Release Date: January 2009
Publisher: Simon & Schuster | Scribner
Pages: 272 pages
Pages: 272 pages
Source & Format: Bought; Paperback
Summary (from Amazon)
Lily Casey Smith, this novel's feisty Texas protagonist, is a frontier teacher, a rancher, a rodeo rider, a poker player, and bootlegger. In Half Broke Horses, she survives droughts, tornados, floods, poverty, and whatever else fate can throw against her. Based on author Jeannette Walls's grandmother, Lily is a plausible character because she has a voice that synchronizes with her history. This novel lives up to the still-gathering acclaim for Walls's novel The Glass Castle.
Thoughts on Half Broke Horses
After reading The Glass Castle, I was excited to dive in to Half Broke Horses. While The Glass Castle was a memoir, this book is billed as "a true-life novel" because of the way Jeanette Walls approached the book. Rather than tell her grandmother Lily's history in third person, she decided to write it in the first person. Lily is the narrator of the book - her stories so legendary within the family that Jeanette felt it was a stronger book when written in Lily's voice.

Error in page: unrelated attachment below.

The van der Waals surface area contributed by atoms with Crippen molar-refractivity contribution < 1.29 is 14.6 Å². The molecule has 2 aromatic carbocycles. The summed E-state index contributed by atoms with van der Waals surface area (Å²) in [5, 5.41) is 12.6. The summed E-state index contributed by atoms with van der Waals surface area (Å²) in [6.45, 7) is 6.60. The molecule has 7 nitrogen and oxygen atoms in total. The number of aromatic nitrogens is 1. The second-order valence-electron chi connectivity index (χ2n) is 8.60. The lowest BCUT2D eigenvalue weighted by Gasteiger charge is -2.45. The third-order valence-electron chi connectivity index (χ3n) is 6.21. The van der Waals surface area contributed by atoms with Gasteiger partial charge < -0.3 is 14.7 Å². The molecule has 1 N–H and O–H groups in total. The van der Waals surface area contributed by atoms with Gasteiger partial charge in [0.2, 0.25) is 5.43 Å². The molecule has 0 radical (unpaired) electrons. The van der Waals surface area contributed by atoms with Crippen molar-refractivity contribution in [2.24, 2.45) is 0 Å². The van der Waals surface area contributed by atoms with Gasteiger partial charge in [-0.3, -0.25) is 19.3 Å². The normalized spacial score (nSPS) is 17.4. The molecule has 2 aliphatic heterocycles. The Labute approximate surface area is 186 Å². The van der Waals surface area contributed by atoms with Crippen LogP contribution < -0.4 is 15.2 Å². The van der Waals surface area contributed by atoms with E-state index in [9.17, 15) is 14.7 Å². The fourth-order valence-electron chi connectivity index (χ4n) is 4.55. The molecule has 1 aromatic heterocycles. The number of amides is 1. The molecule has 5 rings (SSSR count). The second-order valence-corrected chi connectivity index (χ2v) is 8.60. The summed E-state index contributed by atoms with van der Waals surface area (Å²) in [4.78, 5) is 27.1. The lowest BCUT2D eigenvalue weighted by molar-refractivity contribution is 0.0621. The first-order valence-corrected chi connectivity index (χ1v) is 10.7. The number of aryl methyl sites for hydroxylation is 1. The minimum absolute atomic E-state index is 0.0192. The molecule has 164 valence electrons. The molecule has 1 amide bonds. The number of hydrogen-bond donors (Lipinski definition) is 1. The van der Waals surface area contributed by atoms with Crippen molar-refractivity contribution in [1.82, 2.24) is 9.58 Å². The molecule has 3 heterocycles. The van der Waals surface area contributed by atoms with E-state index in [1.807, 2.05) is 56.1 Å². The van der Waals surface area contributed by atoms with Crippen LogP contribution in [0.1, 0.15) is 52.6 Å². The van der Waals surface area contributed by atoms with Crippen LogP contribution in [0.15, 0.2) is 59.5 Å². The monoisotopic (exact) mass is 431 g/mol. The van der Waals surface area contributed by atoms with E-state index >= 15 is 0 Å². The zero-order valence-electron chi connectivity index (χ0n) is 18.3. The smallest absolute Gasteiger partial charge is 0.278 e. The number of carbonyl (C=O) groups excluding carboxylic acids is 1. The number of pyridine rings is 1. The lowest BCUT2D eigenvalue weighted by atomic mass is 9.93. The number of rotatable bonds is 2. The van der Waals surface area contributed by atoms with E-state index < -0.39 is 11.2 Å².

I still can't decide if I liked that aspect of the book. I felt like The Glass Castle packed such a punch, but Half Broke Horses just wasn't quite all there for me.
Lily is absolutely a force of nature. So much happens to her and she makes so much happen, it's almost hard to believe it all really happened. She's a larger than life woman, and it was really interesting to read about all that she accomplished in her life. It also provides more context for The Glass Castle because you get to know the woman that raised Jeanette's mom. The contrast between Lily and her daughter is quite interesting.
I didn't find it nearly as compelling as Jeanette's memoir, but it was still an interesting read. Because it's written like a novel, I just felt like I didn't buy into it all. I questioned how much was true, what was embellished and what Lily's feelings really were (rather than her granddaughter's interpretation of what her grandmother's feelings might have been). I think it fell short for me because I spent so much time questioning everything. If I'd be able to get past that, I probably would have liked this a lot more.
"Sometimes after I finished a particularly good book, I had the urge to get the library card, find out who else had read the book, and track them down to talk about it."